Feline allergic diseases: introduction and proposed nomenclature

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BACKGROUND: Feline allergic diseases present as challenging problems for clinicians, not least because of the number of reaction patterns of the feline skin, none of which are specific for allergy. Furthermore, there is some controversy over the nomenclature that should be used in their description. OBJECTIVES: To review the literature, assess the status of knowledge of the topic and the extent to which these diseases could be categorized as atopic in nature, and make recommendations concerning nomenclature. METHODS: Atopic diseases in humans and cats were researched. A comparison then was made of the essential features in the two species. RESULTS: There were sufficient similarities between human atopic diseases and the manifestations of feline diseases of presumed allergic aetiology to justify the use of "atopic" to describe some of the feline conditions affecting the skin, respiratory and gastrointestinal tract. However, none of the allergic skin diseases showed features consistent with atopic dermatitis as described in man and the dog. CONCLUSIONS AND CLINICAL IMPORTANCE: The term "Feline Atopic Syndrome" (FAS) is proposed to encompass allergic diseases of the skin, gastrointestinal tract and respiratory tract, and "Feline atopic skin syndrome" (FASS) proposed to describe allergic skin disease associated with environmental allergies. We are not aware of any adverse food reactions in cats that are attributable to causes other than immunological reactions against the food itself. We therefore propose an aetiological definition of "Food Allergy" (FA) to describe such cases.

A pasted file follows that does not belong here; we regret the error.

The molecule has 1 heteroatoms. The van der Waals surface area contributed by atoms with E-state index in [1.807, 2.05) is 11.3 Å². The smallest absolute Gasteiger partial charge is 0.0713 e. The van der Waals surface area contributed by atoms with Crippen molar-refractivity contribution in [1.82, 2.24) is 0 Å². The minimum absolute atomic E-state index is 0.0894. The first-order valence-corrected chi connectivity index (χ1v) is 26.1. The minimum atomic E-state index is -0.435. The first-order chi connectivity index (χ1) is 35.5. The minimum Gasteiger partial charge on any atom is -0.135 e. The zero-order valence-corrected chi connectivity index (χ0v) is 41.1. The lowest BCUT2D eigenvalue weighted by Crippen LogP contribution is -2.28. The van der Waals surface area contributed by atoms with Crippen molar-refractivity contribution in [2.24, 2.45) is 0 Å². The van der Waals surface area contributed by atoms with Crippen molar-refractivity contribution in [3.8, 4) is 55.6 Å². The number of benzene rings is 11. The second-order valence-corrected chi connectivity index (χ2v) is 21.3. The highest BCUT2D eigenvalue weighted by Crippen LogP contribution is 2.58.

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Veterinary dermatology

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